A Buddhist ceremony commemorating the death of one of Japan's most beloved entertainers, Hibari Misora, was held in Tokyo this week at the Imperial Hotel, where she performed her final dinner show. Some 620 relatives and acquaintances attended the ceremony.
Her eldest son Kazuya Kato, 39, who is the president of Hibari Production, a company that continues to serve her fans, announced that a luxury box set of Misora's songs, featuring 1,001 songs on 58 CDs will go on sale for 120,000 yen on Aug 3. He also announced plans to hold a music festival in his mother's memory.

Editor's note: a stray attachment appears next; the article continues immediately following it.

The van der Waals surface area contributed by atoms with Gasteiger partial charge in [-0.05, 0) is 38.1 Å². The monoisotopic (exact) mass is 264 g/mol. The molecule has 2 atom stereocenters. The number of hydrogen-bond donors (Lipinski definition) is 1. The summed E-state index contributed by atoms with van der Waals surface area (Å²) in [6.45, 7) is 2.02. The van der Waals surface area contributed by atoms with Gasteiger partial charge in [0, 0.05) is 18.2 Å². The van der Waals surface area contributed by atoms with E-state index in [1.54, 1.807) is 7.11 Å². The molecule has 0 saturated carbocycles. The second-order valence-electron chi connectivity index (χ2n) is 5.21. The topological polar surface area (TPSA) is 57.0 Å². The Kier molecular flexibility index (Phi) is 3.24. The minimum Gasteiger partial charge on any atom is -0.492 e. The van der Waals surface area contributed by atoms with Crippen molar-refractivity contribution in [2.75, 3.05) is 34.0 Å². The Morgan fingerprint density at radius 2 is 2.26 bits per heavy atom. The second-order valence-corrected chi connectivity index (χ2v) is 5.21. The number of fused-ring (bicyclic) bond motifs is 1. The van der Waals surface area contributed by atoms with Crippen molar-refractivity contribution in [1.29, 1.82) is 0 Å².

Misora died in a Tokyo hospital in 1989 at the age of 52 after contracting pneumonia. Her death was mourned by millions of people across Japan. From the year following her death, television and radio stations began to play her song "Kawa no Nagare no Yō ni" annually on her birthday to show respect. In 1997, an NHK poll showed that over 10 million people believed it to be the greatest Japanese song of all time.
The altar at the ceremony was adorned with the image of a phoenix to represent her continued popularity and success even after death. After Misora passed away, demand for her albums grew significantly. During her lifetime, she recorded some 1,200 songs. By the year 2001, Misora had sold 80 million records. It wasn't until after her death that she was awarded the People's Honor Award for her notable contributions to music. She became the first woman to win the accolade.© Compiled from news reports